GETMANCHUK ARTICLE PHOTO

The European Union played a significant role in the Ukraine crisis long before the Euromaidan protests began late last November. Its involvement goes back to the moment in 2009 that the EU became an attractive development model for most Ukrainians. That was the year when, for the first time in Ukraine’s history, economic integration with Europe became equally attractive as closer integration with Russia, and when the number of people wanting integration with Europe caught up with those who favoured Russia.

From the Ukrainian point of view, when the EU made it clear that it was willing to sign an Association Agreement with Ukraine, Brussels took at least partial responsibility for developments in our country. Responsibility is not of course the same as blame, and the EU can be blamed for only one thing; it overestimated the European aspirations of the Ukrainian government at that time, and underestimated the anti-European Russian authorities’ plans for Ukraine.

The EU has also underestimated the importance to so many Ukrainian people of the ‘European idea.’ When talking about the benefits of the Association Agreement, EU leaders were not fully aware that the agreement was more than just a document. It signalled the inevitability of change, and was widely perceived as a watershed making marking the end of post-Soviet reality, soaked with corruption, and the country’s bright future. The Association Agreement was also seen as a chance to finally say goodbye to Russia. Ukraine was relying on Europe as a guarantor to prevent a slide into dictatorship, as in Belarus or Russia itself. Its outlines had become more and more pronounced with every passing month of Viktor Yanukovych’s presidency.

“EU can be blamed for only one thing; it overestimated the European aspirations of the Ukrainian government at that time, and underestimated the anti-European Russian authorities’ plans for Ukraine”

All these inflated expectations among the pro-European section of Ukrainian society had a lot to do with the high level of paternalism in Ukraine, which had previously been manifested in expectations from the presidencies first of Yushchenko by Orange Revolution supporters, or of Yanukovych from his electoral base in eastern Ukraine. When confidence in those leaders proved to be misplaced, it was the EU that took their place.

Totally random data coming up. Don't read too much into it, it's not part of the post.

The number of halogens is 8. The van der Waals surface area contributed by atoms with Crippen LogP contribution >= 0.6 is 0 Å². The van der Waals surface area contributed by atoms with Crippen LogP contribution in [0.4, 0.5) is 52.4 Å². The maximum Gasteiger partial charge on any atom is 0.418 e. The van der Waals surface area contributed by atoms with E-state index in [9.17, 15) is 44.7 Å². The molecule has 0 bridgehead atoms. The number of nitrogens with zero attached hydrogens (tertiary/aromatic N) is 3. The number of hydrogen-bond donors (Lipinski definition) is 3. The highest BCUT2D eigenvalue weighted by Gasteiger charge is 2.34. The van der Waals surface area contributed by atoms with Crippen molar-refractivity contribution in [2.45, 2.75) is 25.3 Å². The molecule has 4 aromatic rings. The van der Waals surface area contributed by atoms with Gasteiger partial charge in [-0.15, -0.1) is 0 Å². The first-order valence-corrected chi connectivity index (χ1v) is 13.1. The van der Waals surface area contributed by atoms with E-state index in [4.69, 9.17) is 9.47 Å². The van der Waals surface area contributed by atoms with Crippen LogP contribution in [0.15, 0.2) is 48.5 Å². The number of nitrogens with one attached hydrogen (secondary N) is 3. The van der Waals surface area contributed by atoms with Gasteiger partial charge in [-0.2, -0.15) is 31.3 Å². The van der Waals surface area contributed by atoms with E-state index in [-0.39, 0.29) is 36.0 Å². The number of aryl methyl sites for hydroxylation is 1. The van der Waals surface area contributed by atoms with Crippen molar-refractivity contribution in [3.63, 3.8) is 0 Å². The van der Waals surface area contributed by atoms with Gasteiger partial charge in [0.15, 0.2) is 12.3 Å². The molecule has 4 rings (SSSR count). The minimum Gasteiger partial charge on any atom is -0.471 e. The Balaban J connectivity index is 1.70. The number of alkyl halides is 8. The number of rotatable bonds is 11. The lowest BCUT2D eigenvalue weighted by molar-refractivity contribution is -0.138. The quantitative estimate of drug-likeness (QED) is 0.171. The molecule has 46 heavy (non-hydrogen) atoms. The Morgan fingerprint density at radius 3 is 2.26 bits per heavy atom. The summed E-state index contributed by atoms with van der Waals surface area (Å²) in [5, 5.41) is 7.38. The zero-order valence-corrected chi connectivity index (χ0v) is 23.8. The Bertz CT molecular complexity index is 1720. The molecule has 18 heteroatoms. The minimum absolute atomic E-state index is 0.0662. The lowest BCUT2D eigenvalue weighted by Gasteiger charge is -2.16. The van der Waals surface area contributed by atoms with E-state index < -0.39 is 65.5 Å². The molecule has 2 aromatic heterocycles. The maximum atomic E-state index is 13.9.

As the internal conflict in Ukraine escalated, the perceptions of the EU and its role also changed. Some were disappointed when the EU linked the signing of the Association Agreement with the case of imprisoned ex-prime minister Yulia Tymoshenko. The majority of EU supporters in Ukraine were also disappointed when European heads of state and government proved reluctant to impose sanctions against Ukraine’s former leaders until the moment that blood began to be shed on the streets of Kiev. Their frustration is today being further compounded by the lack of determined EU sanctions against Russia. Ukrainians feel that they stood up to bullets and even died in support of European values, so introducing tougher sanctions should at the very least be the duty of the European Union.

But this is no reason for self-flagellation by the EU for being the cause of the protracted Ukrainian crisis. Had there never been an Association Agreement, people would not have taken to the streets in the first place to protest a system personified by President Yanukovych that was saturated with corruption and criminality. The agreement was only a detonator.

But, the indecisive – often inadequate – EU response to events in Ukraine has deprived Ukrainians of many illusions about Europe and has made their perceptions of the EU ​​more realistic. Yet the EU’s weak response hastily reduced the numbers of the EU’s supporters. A surge in support for EU membership and the Association Agreement was recorded right after the Euromaidan protest movement began, even though it has to be said that course Russia’s own military actions contributed substantially to this. A year ago, Ukrainians felt they had a choice between the European Union or a Customs Union with Russia, but the intervention in Crimea removed this choice; support for the Customs Union has simply collapsed with only 22% in favour according to recent polls. Support EU membership meanwhile stood in a record high in May at 52%.

“In Ukraine, the political will seems there, but the country’s political elite have yet to develop an immunity to the infectious large-scale corruption”

Support in Ukraine for the EU is more of a conscious decision now than it was a year ago because EU and Russian interests in Ukraine have in many people’s minds become mutually exclusive: europeanisation versus sovietisation, modernisation versus conservation, and stabilisation versus destabilisation.

What then, is most important for Ukraine today from an EU’s perceptive? First, it is now crucial that the EU should finally determine where it wants to see Ukraine in the long term: Within the European Union, or outside it? One the main problems contributing to this crisis is that Russia knows exactly what it wants from Ukraine, while Ukraine clearly knows what it wants from the EU; but the EU has no clear policy goal.

The EU must recognise that its Eastern Partnership initiative – the project to further its relations with the six post-Soviet states of Armenia, Azerbaijan, Belarus, Georgia, Moldova and Ukraine – has not proved itself to be an adequate substitute for EU membership. Instead Brussels’ proposals within that framework, like the association agreements, were a destabilising rather than stabilising factor, because Russia was angered by the prospect of its former allies moving toward EU membership.

So a clean prospect of Ukrainian accession to the EU could remove a very serious counter-argument of the pro-Russian supporters in Ukraine that “no one waits for us in the EU.” The powerful anti-European lobby keeps pushing through its propaganda channels that the EU only sees Ukraine as “a market for low-quality products” and its citizens as “third class people”. And if the EU doesn’t see Ukraine joining its ranks, it has to make an alternative offer and suggest a relationship that makes it much clearer where implementation of the Association Agreement could lead.